Since taking office last December, Irvine Mayor Farrah Khan and her Council majority — Vice Mayor Tammy Kim and Councilmembers Anthony Kuo and Mike Carroll — have downplayed the more than 1,000 complaints lodged by north Irvine residents regarding toxic and noxious emissions from the nearby All American Asphalt (AAA) plant.
The Mayor has claimed the City lacks jurisdiction and authority to deal with the toxic emissions that spew from the asphalt plant every day. In a Voice of OC article published earlier this year, Vice Mayor Tammy Kim referred to the health concerns raised by Irvine residents as “hysteria,” and Councilmember Anthony Kuo recently told the Orange County Register that “we just don’t have the legal authority to shut them down.”
On November 8th, the City sent a letter to California State Senator and former UCI Law Professor Dave Min requesting legislative help from Sacramento. (Senator Min is a longtime Irvine resident and represents the City of Irvine in the State Legislature.)
This week, Senator Min responded to the City’s letter with his own remarkable letter — which was almost a legal brief — disputing claims by the Mayor and her Council majority that there was nothing the City of Irvine could do to help residents impacted by the asphalt plant. Min explained that state legislation is a slow and cumbersome process … and unnecessary in dealing with toxic emissions from the asphalt plant.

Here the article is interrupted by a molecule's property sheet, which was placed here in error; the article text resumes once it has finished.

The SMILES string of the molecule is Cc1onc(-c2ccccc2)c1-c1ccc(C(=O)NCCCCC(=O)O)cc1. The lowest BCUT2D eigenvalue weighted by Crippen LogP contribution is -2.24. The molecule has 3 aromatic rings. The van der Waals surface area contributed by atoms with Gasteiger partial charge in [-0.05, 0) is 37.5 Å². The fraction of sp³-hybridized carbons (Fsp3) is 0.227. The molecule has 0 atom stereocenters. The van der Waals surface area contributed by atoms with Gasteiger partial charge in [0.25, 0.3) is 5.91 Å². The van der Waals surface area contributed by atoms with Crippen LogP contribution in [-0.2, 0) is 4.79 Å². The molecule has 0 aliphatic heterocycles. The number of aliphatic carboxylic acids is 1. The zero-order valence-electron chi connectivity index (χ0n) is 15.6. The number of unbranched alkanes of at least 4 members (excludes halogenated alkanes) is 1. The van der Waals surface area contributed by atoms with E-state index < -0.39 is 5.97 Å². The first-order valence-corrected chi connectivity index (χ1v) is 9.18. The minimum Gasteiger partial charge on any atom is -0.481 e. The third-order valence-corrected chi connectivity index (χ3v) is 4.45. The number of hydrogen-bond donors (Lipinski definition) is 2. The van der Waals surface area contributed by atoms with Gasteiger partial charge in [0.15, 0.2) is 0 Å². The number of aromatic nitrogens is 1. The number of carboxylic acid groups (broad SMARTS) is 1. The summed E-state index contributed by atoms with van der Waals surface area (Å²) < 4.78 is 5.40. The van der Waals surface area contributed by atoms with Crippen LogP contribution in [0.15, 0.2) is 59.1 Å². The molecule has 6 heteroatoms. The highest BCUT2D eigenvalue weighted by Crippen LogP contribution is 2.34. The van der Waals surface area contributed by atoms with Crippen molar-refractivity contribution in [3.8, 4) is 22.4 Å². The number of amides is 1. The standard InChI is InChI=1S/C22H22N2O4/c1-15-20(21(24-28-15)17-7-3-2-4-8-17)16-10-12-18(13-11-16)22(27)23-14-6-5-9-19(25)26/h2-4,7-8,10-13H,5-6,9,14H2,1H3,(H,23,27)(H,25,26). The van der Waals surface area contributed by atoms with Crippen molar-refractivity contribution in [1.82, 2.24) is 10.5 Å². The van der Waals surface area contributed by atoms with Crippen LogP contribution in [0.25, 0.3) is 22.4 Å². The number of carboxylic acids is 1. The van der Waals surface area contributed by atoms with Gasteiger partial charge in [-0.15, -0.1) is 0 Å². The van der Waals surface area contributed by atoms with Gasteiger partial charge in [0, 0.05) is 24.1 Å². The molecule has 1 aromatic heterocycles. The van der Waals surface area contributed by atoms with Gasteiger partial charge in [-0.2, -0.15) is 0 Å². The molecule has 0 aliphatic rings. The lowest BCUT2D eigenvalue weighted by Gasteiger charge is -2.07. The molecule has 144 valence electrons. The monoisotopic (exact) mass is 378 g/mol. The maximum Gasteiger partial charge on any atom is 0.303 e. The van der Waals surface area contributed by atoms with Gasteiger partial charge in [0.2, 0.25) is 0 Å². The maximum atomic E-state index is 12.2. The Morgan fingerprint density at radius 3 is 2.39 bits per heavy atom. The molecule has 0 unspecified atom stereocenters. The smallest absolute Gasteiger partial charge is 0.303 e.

Senator Min wrote: “The City of Irvine already possesses broad and sweeping authority to act immediately and decisively in addressing the problems created by the AAA plant, and does not need new legislation.”
Min specifically addressed Councilman Kuo’s allegation that the City had no legal authority to shut the plant down by stating: “The City of Irvine, like all local agencies in California, has significant and far-reaching police powers that allow it to enjoin the AAA plant or any other actor that creates a public nuisance.” In his letter, Min detailed legal precedent in California explaining that the City of Irvine has a strong case to proceed with legal action against the AAA plant.
Former Irvine Mayor and current Councilmember Larry Agran — a Harvard Law School graduate and highly regarded public interest attorney — has advocated all year on behalf of north Irvine residents, insisting that the City has the authority and the responsibility to take bold action to help residents impacted by the asphalt plant emissions.
When our staff reached out to Councilmember Agran to comment on Senator Min’s letter, Agran told us: “Senator Min is right. We have ample authority under state and local law to address this issue. We are not just dealing with a ‘public nuisance’ presented by the asphalt plant, but with a public health emergency that requires swift, effective local action on our part to protect Irvine residents.”
Agran added, “I want to thank Senator Min for his continuing efforts in urging us to move forward toward real solutions.”
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